choosing a new knife

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Joined Nov 2, 2017
Hey guys, so I recently finished my qualification after much delay and extension, now I am looking at getting a quality knife. I haven't purchased one over the years because it has really upset me to see the amount of young apprentices and cooks with 200-500 dollar knives that they cannot maintain. I have studied under some pure Italian geniuses, and learned the art form of sharpening and maintaining knives on your basic chefs knives and some rather soft steeled peices. I enjoy the light weight and flexibility of the knives as well as their diversity in jobs, so keeping all this in mind, professional to professional, what can you guys suggest in the way of a new blade.
 
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Joined Jan 25, 2013
welcome to the forum. where do you live? many countries have tightened the import of all knives. I would look in your area and see if there any small knife makers who can make you a nice custom. find stores that have a good selection and see what feels best.
 
2,861
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Joined Nov 15, 2012
If you're in Italy you'll not likely find anything special in a Brick'n Morter. There is one Italian company in particular that is a huge ripoff, like selling German steel crap for $1000 a pop, forget the name but we have a post on them somewhere.

We're going to need more input than what you've provided, because you have just left things wide open for any of dozens of knives, including price.
 
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Joined Nov 2, 2017
Hey guys, I'm in Australia, price range would be anywhere from 100-350, as i would like to get a knife to last me a few years and be the workhorse of my set, I have tried many different, brands and styles and find most of the knives all my colleagues rave about, like shun and wusthof, feel far to dense and ridged. (would take the wusthof over the shun any day, if that helps explain what i mean.)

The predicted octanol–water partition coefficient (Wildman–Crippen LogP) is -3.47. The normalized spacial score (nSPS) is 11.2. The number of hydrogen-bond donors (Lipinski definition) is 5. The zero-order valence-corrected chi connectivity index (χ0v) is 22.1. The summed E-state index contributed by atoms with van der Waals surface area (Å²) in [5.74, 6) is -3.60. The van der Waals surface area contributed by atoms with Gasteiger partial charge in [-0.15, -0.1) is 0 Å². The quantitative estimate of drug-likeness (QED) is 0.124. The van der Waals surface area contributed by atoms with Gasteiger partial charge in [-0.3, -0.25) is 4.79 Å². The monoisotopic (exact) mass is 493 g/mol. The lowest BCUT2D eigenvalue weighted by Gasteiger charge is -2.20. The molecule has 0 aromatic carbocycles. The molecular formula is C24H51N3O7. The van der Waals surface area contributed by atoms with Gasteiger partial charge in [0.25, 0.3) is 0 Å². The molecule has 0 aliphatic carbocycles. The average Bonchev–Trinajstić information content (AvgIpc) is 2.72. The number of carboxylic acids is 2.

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Joined Feb 12, 2016
You mentioned lightweight/flexible and workhorse in the same breath. I think those are antonyms, when it comes to knives.

German steel (e.g. Wusthof, 12 degree edge), generally, will be more durable. Not quite as sharp, but a "workhorse"

Japanese steel (e.g. Shun, 16 degree edge), generally, will be sharper and a better performer, but will require more upkeep. Absolutely used as a "workhorse" by many pros, but again, you'll take it to the stone more often.

My advice is to figure out what sort of performance, durability you want, and what type of upkeep you're willing to accept. That should get you going in the right direction.
 
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Joined Nov 15, 2012
German stainless fatigues rather quick and requires significant metal removal and frequent sharpening. The Ikon line has decent though unspectacular grinds, but is perhaps even more overpriced than shun.

Japanese knives are in general of better steel, flatter profile, lighter and thinner where it counts, at the edge. You use a different technique with them that is more efficient as their light weight and thin edge frees you from the typical Germand rock-chop.

Check out the knives here http://www.knivesandstones.com/

And here https://japanesechefsknife.com/
 
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Joined Nov 2, 2017
A final explanation for what I mean, the best knife I have had so far was an evens and Taylor blade priced at around $40 aus, this is not the most expensive or reputable knife I have had but It has been the best knife i have used for every job I could find. The flexibility in it was between a third to half that of a quality filliting knife, the steel was soft enough to maintain a razor edge off a steel but was dense enough to carve pumpkin. The design of the blade was akin to a santoku, 8 inches of diverse razor cutting power. This blade lasted me 2 years with a little care taken to maintain it, I guess what I am asking is are there any quality knives that will give me these same advantages, the ability to do literally every Jo but will last me longer or should I stick to my cheap little razors.